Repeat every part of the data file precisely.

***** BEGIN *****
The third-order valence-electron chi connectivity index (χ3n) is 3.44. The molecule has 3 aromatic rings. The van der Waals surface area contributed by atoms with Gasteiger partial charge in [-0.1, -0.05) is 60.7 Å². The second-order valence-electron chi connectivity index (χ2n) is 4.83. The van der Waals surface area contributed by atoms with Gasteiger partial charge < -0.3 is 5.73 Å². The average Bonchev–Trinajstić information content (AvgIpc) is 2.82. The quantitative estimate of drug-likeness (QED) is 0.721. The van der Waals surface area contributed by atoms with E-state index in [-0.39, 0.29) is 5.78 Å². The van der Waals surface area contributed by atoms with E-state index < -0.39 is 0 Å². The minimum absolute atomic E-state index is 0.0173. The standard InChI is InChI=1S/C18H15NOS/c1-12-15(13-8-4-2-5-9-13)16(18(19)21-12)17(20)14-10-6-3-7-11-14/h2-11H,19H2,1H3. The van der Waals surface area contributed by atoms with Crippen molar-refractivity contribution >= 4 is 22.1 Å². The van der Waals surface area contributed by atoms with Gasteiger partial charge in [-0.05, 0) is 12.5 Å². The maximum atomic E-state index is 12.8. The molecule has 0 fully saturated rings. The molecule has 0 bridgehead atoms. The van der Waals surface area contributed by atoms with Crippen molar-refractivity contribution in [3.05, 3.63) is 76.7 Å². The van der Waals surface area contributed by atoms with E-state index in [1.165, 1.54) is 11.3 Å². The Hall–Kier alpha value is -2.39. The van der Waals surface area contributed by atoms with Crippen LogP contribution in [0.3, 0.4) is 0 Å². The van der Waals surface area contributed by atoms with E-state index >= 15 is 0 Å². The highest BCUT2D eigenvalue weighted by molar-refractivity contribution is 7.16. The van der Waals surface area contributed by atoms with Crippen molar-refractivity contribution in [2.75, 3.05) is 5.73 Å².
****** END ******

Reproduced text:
The third-order valence-electron chi connectivity index (χ3n) is 3.44. The molecule has 3 aromatic rings. The van der Waals surface area contributed by atoms with Gasteiger partial charge in [-0.1, -0.05) is 60.7 Å². The second-order valence-electron chi connectivity index (χ2n) is 4.83. The van der Waals surface area contributed by atoms with Gasteiger partial charge < -0.3 is 5.73 Å². The average Bonchev–Trinajstić information content (AvgIpc) is 2.82. The quantitative estimate of drug-likeness (QED) is 0.721. The van der Waals surface area contributed by atoms with E-state index in [-0.39, 0.29) is 5.78 Å². The van der Waals surface area contributed by atoms with E-state index < -0.39 is 0 Å². The minimum absolute atomic E-state index is 0.0173. The standard InChI is InChI=1S/C18H15NOS/c1-12-15(13-8-4-2-5-9-13)16(18(19)21-12)17(20)14-10-6-3-7-11-14/h2-11H,19H2,1H3. The van der Waals surface area contributed by atoms with Crippen molar-refractivity contribution >= 4 is 22.1 Å². The van der Waals surface area contributed by atoms with Gasteiger partial charge in [-0.05, 0) is 12.5 Å². The maximum atomic E-state index is 12.8. The molecule has 0 fully saturated rings. The molecule has 0 bridgehead atoms. The van der Waals surface area contributed by atoms with Crippen molar-refractivity contribution in [3.05, 3.63) is 76.7 Å². The van der Waals surface area contributed by atoms with E-state index in [1.165, 1.54) is 11.3 Å². The Hall–Kier alpha value is -2.39. The van der Waals surface area contributed by atoms with Crippen LogP contribution in [0.3, 0.4) is 0 Å². The van der Waals surface area contributed by atoms with E-state index >= 15 is 0 Å². The highest BCUT2D eigenvalue weighted by molar-refractivity contribution is 7.16. The van der Waals surface area contributed by atoms with Crippen molar-refractivity contribution in [2.75, 3.05) is 5.73 Å².